However, when a report from a highly acclaimed institution such as the Indian Institute of Science goes to say that Bengaluru will become a dead city in 5 years, I am hoping they have done a really good, foolproof study. What was startling was the fact that with such a controversial report, no media outlet or even the IISc for that matter, has publicly published this report. It is obvious that if you pull up on data from decades ago and compare it to data today, you are going to see bizarre numbers. To put things into hindsight, the growth in petrol prices has increased by 786% in the last twenty five years. (Source)
Bangalore is in trouble, no one has ever doubted that – it’s getting hotter each day and the water table is heading deeper. But reports like these are the difference between assuming the lump on your testicle is malign whereas in reality, it’s just syphilis. What we need are desperate policy changes and a governance that sees eye-to-eye with community outfits that are contributing to more than their share of social change.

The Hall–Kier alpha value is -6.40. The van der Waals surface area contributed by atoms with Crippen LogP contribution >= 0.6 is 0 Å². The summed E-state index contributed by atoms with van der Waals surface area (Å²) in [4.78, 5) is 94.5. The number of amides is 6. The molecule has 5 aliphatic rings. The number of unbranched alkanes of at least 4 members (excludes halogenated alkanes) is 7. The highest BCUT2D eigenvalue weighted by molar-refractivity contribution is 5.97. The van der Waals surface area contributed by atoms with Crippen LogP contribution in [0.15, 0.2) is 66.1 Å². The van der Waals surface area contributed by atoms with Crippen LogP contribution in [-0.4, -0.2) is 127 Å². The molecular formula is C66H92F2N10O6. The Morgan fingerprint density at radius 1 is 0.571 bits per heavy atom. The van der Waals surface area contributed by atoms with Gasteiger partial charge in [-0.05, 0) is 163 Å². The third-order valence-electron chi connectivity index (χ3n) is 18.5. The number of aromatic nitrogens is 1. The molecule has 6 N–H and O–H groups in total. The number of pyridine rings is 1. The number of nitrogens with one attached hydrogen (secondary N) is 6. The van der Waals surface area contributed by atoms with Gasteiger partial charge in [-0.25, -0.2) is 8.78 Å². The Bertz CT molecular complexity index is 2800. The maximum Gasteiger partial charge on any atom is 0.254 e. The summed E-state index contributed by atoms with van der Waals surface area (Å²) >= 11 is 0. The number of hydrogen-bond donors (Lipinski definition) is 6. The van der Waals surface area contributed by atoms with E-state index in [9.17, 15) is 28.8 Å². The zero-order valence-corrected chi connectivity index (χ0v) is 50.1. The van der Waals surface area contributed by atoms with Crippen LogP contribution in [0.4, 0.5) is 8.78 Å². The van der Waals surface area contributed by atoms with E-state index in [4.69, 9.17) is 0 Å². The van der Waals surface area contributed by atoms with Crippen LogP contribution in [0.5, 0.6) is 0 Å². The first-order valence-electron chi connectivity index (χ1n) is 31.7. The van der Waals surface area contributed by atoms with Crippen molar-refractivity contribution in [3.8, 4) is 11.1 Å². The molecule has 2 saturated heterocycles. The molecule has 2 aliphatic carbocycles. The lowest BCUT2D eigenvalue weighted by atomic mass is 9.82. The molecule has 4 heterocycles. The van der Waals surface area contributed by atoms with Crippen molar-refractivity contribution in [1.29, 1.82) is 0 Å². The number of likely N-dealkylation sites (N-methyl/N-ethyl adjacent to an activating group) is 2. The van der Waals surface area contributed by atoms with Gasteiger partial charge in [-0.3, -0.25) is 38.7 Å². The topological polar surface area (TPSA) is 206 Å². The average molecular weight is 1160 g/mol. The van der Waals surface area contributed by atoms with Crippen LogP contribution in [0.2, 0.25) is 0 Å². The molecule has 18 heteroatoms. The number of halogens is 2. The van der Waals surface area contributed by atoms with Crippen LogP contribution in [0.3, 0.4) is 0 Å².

We need to change the mentality of a people to ever see drastic change in the city. For instance, most of our traffic problems can be solved with lane discipline. We’d have safer roads if more people weren’t concerned about helmets messing up their hair. The city would have cleaner air and lesser traffic only if we believed in car-pooling and sustainable driving habits.
If all builders, developers and the individual home owners satisfied the stipulated parking requirements, we’d have fewer cases of clogged streets and by-lanes.
It is saddening to see how Bangalore, a city that to a large level was inspired by Sir Ebenezer Howard’s ‘Garden City’ concept is reeling under the wrath of mindless deforestation and construction. The city was never designed to nurture technology and industry giants from around the world. Back in 1985 when Texas Instruments set up base in Bangalore, the city was still waking up from its dreamy slumber.
With what the city has become and where its citizens have come since the post-independence era, it becomes only too easy to point fingers and play the blame game. While in reality, most destruction has been politically influenced, it becomes imperative that the present populace of the city looks at mitigating disaster for as long as possible.
It becomes extremely important that the peoples of the city begin to look at themselves in this scenario as ‘We‘ and not ‘Me’. Bangalore is going to face some difficult times and that is most certainly unavoidable. The best we can do is try to slow down the countdown to ‘doomsday’.
“We are the change that we seek.“